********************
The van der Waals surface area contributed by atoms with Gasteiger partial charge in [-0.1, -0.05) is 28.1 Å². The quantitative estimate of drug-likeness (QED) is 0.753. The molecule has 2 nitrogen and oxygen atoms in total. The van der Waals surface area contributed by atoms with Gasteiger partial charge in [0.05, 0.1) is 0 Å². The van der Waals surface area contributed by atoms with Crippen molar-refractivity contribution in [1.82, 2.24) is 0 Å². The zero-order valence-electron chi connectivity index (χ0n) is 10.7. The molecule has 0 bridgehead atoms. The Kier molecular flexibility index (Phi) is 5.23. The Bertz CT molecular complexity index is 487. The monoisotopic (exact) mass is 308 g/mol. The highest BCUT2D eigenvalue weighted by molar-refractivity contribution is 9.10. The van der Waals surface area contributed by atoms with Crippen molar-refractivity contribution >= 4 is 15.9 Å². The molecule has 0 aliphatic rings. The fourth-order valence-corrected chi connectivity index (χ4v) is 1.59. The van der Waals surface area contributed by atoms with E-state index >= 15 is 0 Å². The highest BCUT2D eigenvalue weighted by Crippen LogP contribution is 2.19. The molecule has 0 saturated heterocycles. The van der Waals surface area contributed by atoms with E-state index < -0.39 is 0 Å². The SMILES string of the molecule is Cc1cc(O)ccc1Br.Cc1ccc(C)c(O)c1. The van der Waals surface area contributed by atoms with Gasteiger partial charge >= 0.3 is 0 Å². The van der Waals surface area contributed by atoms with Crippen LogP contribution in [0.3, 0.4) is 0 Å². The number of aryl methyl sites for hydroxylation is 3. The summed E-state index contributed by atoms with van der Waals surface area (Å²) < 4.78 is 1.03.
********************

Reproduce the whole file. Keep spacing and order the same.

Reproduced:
The van der Waals surface area contributed by atoms with Gasteiger partial charge in [-0.1, -0.05) is 28.1 Å². The quantitative estimate of drug-likeness (QED) is 0.753. The molecule has 2 nitrogen and oxygen atoms in total. The van der Waals surface area contributed by atoms with Gasteiger partial charge in [0.05, 0.1) is 0 Å². The van der Waals surface area contributed by atoms with Crippen molar-refractivity contribution in [1.82, 2.24) is 0 Å². The zero-order valence-electron chi connectivity index (χ0n) is 10.7. The molecule has 0 bridgehead atoms. The Kier molecular flexibility index (Phi) is 5.23. The Bertz CT molecular complexity index is 487. The monoisotopic (exact) mass is 308 g/mol. The highest BCUT2D eigenvalue weighted by molar-refractivity contribution is 9.10. The van der Waals surface area contributed by atoms with Crippen molar-refractivity contribution >= 4 is 15.9 Å². The molecule has 0 aliphatic rings. The fourth-order valence-corrected chi connectivity index (χ4v) is 1.59. The van der Waals surface area contributed by atoms with E-state index >= 15 is 0 Å². The highest BCUT2D eigenvalue weighted by Crippen LogP contribution is 2.19. The molecule has 0 saturated heterocycles. The van der Waals surface area contributed by atoms with E-state index < -0.39 is 0 Å². The SMILES string of the molecule is Cc1cc(O)ccc1Br.Cc1ccc(C)c(O)c1. The van der Waals surface area contributed by atoms with Gasteiger partial charge >= 0.3 is 0 Å². The van der Waals surface area contributed by atoms with Crippen LogP contribution in [0.3, 0.4) is 0 Å². The number of aryl methyl sites for hydroxylation is 3. The summed E-state index contributed by atoms with van der Waals surface area (Å²) < 4.78 is 1.03.